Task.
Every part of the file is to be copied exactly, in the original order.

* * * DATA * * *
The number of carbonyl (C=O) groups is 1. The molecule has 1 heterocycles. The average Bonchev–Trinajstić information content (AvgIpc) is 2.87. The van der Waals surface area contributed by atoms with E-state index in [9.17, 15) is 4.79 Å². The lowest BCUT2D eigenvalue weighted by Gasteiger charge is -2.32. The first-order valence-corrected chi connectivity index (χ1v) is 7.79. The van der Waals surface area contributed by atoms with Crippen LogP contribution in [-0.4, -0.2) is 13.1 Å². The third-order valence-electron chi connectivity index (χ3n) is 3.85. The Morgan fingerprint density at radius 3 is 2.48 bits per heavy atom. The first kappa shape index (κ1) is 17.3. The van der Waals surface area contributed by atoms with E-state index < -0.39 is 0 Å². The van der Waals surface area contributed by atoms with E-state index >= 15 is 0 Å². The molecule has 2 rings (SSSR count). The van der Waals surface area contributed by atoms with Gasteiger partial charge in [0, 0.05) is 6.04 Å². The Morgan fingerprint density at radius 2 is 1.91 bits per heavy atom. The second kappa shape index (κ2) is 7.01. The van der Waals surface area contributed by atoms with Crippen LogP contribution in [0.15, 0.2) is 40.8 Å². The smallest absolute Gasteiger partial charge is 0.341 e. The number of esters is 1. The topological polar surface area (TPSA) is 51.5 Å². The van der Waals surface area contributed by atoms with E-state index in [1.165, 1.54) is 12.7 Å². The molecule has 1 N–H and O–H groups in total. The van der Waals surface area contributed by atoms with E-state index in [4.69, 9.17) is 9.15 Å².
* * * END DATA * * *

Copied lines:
The number of carbonyl (C=O) groups is 1. The molecule has 1 heterocycles. The average Bonchev–Trinajstić information content (AvgIpc) is 2.87. The van der Waals surface area contributed by atoms with E-state index in [9.17, 15) is 4.79 Å². The lowest BCUT2D eigenvalue weighted by Gasteiger charge is -2.32. The first-order valence-corrected chi connectivity index (χ1v) is 7.79. The van der Waals surface area contributed by atoms with Crippen LogP contribution in [-0.4, -0.2) is 13.1 Å². The third-order valence-electron chi connectivity index (χ3n) is 3.85. The Morgan fingerprint density at radius 3 is 2.48 bits per heavy atom. The first kappa shape index (κ1) is 17.3. The van der Waals surface area contributed by atoms with E-state index < -0.39 is 0 Å². The van der Waals surface area contributed by atoms with E-state index >= 15 is 0 Å². The molecule has 2 rings (SSSR count). The van der Waals surface area contributed by atoms with Gasteiger partial charge in [0, 0.05) is 6.04 Å². The Morgan fingerprint density at radius 2 is 1.91 bits per heavy atom. The second kappa shape index (κ2) is 7.01. The van der Waals surface area contributed by atoms with Crippen LogP contribution in [0.15, 0.2) is 40.8 Å². The smallest absolute Gasteiger partial charge is 0.341 e. The number of esters is 1. The topological polar surface area (TPSA) is 51.5 Å². The van der Waals surface area contributed by atoms with E-state index in [1.165, 1.54) is 12.7 Å². The molecule has 1 N–H and O–H groups in total. The van der Waals surface area contributed by atoms with E-state index in [4.69, 9.17) is 9.15 Å².